The Makers are Coming
Interview by Heather Shayne Blakeslee
Fifty years ago, factories were busily producing products that America was exporting around the world. Since then, we’ve outsourced much of our making and doing. “Makerspace” is a catch-all term for places where inventors, tinkerers and hackers—makers all—can gather. These collaborative workspaces can be for-profit companies, nonprofit organizations, or even hosted by a public institution—such as a library—that offer access to industrial tools like mills and lathes, 3D printers and commercial-grade sewing machines. Regardless of the business structure, any makerspace is designed to foster innovation and offer open access to tools and resources for the do-it-yourselfer.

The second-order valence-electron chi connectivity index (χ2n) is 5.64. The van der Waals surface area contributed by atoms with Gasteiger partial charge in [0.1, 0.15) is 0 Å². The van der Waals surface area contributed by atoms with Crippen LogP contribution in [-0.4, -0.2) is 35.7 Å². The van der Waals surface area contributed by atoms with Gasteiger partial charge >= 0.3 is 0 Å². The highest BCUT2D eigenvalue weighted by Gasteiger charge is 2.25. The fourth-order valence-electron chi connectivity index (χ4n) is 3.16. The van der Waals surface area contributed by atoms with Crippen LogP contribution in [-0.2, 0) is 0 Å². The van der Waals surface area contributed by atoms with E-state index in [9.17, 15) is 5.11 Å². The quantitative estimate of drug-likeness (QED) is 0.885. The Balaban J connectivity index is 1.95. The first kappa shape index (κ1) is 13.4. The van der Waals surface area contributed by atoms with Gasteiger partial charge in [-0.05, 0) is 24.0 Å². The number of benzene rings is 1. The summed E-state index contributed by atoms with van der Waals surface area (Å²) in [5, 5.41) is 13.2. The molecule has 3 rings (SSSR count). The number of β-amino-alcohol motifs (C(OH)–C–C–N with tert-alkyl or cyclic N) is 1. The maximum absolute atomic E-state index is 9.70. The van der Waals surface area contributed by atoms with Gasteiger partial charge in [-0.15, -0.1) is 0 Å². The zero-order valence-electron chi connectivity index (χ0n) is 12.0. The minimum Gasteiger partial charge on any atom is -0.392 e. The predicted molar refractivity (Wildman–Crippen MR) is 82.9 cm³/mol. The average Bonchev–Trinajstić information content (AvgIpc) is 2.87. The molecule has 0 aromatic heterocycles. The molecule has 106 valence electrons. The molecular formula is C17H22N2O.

Makerspaces are reigniting a desire to design tangible goods—many of them invented to help solve environmental and social problems—and then make them in America. Mark Hatch, author of The Maker Movement Manifesto, is also the CEO of TechShop, a growing San Francisco-based company that operates nine such spaces around the country.
You write in The Maker Movement Manifesto, Call it what you will: the next industrial revolution, the maker movement, the creative revolution. History will name it once it’s over.
MH: I prefer “the creative revolution,” because in the process of democratizing the tools, a broader array of people are going to have access… The movement is really coming out of what I believe is the human spirit and interest in making things. It’s fundamental to what it means to be human. The opposable thumb and making tools is often ascribed to what it means to be human. But then there is the question, “So what? What do you do with those thumbs? What do you do with those tools?” What you do with those tools is create things ...